|Morel, Francois||Princeton University||Principal Investigator|
|Baars, Oliver||Princeton University||Scientist, Contact|
|Zhang, Xinning||Princeton University||Scientist|
|York, Amber D.||Woods Hole Oceanographic Institution (WHOI BCO-DMO)||BCO-DMO Data Manager|
Sampling and analytical procedures:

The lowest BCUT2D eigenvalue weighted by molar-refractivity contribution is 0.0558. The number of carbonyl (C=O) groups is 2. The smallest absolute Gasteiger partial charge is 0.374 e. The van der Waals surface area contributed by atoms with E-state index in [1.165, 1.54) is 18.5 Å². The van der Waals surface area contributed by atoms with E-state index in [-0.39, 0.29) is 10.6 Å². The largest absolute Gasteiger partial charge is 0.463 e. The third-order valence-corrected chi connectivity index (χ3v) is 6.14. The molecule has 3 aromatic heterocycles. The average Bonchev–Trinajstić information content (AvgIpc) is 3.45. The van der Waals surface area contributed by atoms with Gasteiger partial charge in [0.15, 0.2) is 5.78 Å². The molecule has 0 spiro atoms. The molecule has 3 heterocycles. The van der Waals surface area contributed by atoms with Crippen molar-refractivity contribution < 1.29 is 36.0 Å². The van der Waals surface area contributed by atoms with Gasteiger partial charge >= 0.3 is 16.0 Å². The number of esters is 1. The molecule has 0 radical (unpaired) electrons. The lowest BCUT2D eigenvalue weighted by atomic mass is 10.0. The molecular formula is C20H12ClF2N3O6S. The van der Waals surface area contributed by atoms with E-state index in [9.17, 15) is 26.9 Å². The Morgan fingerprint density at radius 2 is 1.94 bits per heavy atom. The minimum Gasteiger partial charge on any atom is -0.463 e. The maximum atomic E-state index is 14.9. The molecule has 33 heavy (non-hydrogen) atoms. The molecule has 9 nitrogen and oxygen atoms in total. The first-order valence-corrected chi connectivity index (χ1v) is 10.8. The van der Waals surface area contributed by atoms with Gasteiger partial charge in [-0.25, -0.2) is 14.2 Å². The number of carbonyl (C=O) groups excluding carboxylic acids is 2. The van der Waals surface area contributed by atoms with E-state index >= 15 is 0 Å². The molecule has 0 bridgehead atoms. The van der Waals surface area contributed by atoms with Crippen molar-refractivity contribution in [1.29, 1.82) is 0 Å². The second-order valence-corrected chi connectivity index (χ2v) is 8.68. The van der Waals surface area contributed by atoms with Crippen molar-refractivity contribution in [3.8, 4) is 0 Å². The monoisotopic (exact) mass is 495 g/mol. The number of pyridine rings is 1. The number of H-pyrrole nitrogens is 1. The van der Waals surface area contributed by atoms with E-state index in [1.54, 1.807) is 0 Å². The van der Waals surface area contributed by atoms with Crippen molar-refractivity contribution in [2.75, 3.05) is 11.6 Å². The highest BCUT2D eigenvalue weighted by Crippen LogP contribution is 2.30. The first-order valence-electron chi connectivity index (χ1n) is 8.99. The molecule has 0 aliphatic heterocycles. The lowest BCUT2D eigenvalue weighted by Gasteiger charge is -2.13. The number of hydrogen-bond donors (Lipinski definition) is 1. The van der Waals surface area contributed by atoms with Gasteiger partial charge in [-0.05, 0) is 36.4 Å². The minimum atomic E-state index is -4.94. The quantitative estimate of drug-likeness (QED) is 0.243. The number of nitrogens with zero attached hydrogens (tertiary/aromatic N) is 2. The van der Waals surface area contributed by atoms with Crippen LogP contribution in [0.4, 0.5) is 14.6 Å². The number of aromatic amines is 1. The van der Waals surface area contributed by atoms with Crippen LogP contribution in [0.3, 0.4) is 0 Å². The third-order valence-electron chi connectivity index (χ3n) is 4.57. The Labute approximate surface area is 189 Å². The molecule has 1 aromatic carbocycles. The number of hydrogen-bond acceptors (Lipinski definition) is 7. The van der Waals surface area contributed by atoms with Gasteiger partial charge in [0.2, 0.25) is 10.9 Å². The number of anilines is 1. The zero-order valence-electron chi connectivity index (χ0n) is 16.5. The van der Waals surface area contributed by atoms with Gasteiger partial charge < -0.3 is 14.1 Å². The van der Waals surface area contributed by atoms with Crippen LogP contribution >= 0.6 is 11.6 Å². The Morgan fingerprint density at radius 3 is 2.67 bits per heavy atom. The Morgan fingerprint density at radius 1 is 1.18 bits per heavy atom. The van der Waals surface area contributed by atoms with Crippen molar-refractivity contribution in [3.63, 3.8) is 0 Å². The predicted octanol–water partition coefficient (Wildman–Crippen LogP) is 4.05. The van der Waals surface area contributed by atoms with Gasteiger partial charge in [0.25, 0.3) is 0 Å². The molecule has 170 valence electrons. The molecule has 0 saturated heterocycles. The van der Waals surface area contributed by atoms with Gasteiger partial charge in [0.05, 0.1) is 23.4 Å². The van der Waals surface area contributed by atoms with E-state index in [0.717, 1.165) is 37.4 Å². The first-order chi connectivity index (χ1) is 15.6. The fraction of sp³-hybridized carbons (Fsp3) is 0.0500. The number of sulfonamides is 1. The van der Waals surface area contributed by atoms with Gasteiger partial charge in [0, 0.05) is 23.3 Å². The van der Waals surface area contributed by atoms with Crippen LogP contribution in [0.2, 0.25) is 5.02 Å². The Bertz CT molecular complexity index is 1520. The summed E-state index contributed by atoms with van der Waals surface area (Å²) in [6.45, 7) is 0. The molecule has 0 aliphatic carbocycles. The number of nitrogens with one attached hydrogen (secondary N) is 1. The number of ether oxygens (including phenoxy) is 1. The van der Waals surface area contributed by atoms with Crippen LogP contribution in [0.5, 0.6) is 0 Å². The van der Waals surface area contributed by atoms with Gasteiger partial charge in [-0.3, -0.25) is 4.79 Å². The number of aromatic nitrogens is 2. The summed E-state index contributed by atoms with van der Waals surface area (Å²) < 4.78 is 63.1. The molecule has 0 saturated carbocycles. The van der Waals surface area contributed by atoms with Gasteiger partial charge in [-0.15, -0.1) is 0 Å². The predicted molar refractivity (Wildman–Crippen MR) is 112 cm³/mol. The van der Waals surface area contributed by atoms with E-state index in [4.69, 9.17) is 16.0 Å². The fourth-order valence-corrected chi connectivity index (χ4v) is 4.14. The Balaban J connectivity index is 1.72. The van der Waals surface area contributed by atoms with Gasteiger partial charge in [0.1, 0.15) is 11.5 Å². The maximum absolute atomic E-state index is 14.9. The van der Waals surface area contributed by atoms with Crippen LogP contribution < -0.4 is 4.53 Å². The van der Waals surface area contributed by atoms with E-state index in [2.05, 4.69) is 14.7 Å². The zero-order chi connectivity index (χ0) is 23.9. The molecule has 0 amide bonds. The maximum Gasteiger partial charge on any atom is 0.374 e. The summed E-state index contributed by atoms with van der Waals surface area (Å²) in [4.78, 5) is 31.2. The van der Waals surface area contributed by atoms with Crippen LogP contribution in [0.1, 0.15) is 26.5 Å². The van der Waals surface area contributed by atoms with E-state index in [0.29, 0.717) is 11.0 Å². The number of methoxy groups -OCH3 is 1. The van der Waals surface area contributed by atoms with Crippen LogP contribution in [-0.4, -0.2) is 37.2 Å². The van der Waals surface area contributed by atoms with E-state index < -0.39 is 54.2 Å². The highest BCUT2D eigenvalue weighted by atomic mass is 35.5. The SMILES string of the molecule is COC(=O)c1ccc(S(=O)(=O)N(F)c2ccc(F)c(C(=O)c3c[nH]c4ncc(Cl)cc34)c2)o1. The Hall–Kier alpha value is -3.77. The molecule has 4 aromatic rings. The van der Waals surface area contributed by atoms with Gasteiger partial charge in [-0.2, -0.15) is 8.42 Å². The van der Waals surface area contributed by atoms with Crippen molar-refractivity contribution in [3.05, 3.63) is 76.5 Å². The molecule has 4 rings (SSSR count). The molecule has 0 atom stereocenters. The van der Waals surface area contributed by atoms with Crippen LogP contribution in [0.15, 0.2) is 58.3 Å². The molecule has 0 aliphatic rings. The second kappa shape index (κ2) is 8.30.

R. palustris strain CGA009 was grown in batch culture at room temperature in the presence or absence of added iron and molybdate under (i) aerobic chemoheterotrophic growth supplemented with 2 mM ammonium, (ii) photoheterotrophic nitrogen-fixing growth under anaerobic conditions and (iii) photoheterotrophic nitrogen-fixing under anaerobic conditions with added NaS and cysteine as reductants. Aerobic cultures (30 ml) in Nunc flasks (75 cm2) were shaken at 45 rpm. Before the start of the incubations, bacteria were adjusted for >12 generations (> 2 transfers into fresh media) to the growth conditions. Photoheterotrophic anaerobic cultures (10 ml) were grown with a constant light source in Baltch-type glass tubes (25 ml volume) with a nitrogen headspace, sealed with a butyl rubber stopper. For all anaerobic incubations, bacteria were grown for >30 generations (5 transfers into fresh media) in media supplemented with Fe but without Mo. This was necessary to dilute Mo originally present in the medium to levels low enough for a clear measurable Mo growth limitation. All incubations were performed in duplicate. Bacterial growth was monitored spectrophotometrically as optical density at 660 nm. To confirm the absence of oxygen in rhodopetrobactin producing cultures, samples were taken occasionally in a glovebox (COY Vinyl) for measurement of dissolved oxygen with an oxygen probe (Hach HQ40d) and redox potential with an ORP probe (Hana HI-98120) or the redox indicator resazurine. Dissolved oxygen concentrations were always below the detection limit of the oxygen sensor (< 0.02 mg/l). Redox potential measurements with the ORP probe in anaerobic treatments were <90 mV and <150 mV vs. NHE in media without and with added reductants. Reductant additions to anaerobic media clarified the redox indicator resazurine indicating a redox potential <110 mV and had a noticeable H2S smell.